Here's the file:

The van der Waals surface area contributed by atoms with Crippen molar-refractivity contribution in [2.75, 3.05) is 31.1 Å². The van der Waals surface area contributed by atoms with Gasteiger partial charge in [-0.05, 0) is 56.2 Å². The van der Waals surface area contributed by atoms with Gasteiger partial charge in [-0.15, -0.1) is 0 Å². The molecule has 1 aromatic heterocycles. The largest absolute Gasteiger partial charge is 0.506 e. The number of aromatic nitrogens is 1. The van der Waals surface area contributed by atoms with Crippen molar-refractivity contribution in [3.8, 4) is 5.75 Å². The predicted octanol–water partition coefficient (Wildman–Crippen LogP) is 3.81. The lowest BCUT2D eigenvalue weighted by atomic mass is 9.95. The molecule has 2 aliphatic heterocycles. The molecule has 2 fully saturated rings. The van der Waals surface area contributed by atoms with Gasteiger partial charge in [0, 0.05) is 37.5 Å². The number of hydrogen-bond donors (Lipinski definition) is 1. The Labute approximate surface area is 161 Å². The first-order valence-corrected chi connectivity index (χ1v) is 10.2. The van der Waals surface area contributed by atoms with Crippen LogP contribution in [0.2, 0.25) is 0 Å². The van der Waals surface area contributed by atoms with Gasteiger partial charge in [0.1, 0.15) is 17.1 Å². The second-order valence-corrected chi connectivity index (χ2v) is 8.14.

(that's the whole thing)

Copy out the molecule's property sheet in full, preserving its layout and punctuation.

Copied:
The van der Waals surface area contributed by atoms with Crippen molar-refractivity contribution in [2.75, 3.05) is 31.1 Å². The van der Waals surface area contributed by atoms with Gasteiger partial charge in [-0.05, 0) is 56.2 Å². The van der Waals surface area contributed by atoms with Gasteiger partial charge in [-0.15, -0.1) is 0 Å². The molecule has 1 aromatic heterocycles. The largest absolute Gasteiger partial charge is 0.506 e. The number of aromatic nitrogens is 1. The van der Waals surface area contributed by atoms with Crippen molar-refractivity contribution in [3.8, 4) is 5.75 Å². The predicted octanol–water partition coefficient (Wildman–Crippen LogP) is 3.81. The lowest BCUT2D eigenvalue weighted by atomic mass is 9.95. The molecule has 2 aliphatic heterocycles. The molecule has 2 fully saturated rings. The van der Waals surface area contributed by atoms with Gasteiger partial charge in [0, 0.05) is 37.5 Å². The number of hydrogen-bond donors (Lipinski definition) is 1. The Labute approximate surface area is 161 Å². The first-order valence-corrected chi connectivity index (χ1v) is 10.2. The van der Waals surface area contributed by atoms with Crippen LogP contribution in [0.2, 0.25) is 0 Å². The van der Waals surface area contributed by atoms with Gasteiger partial charge in [0.1, 0.15) is 17.1 Å². The second-order valence-corrected chi connectivity index (χ2v) is 8.14.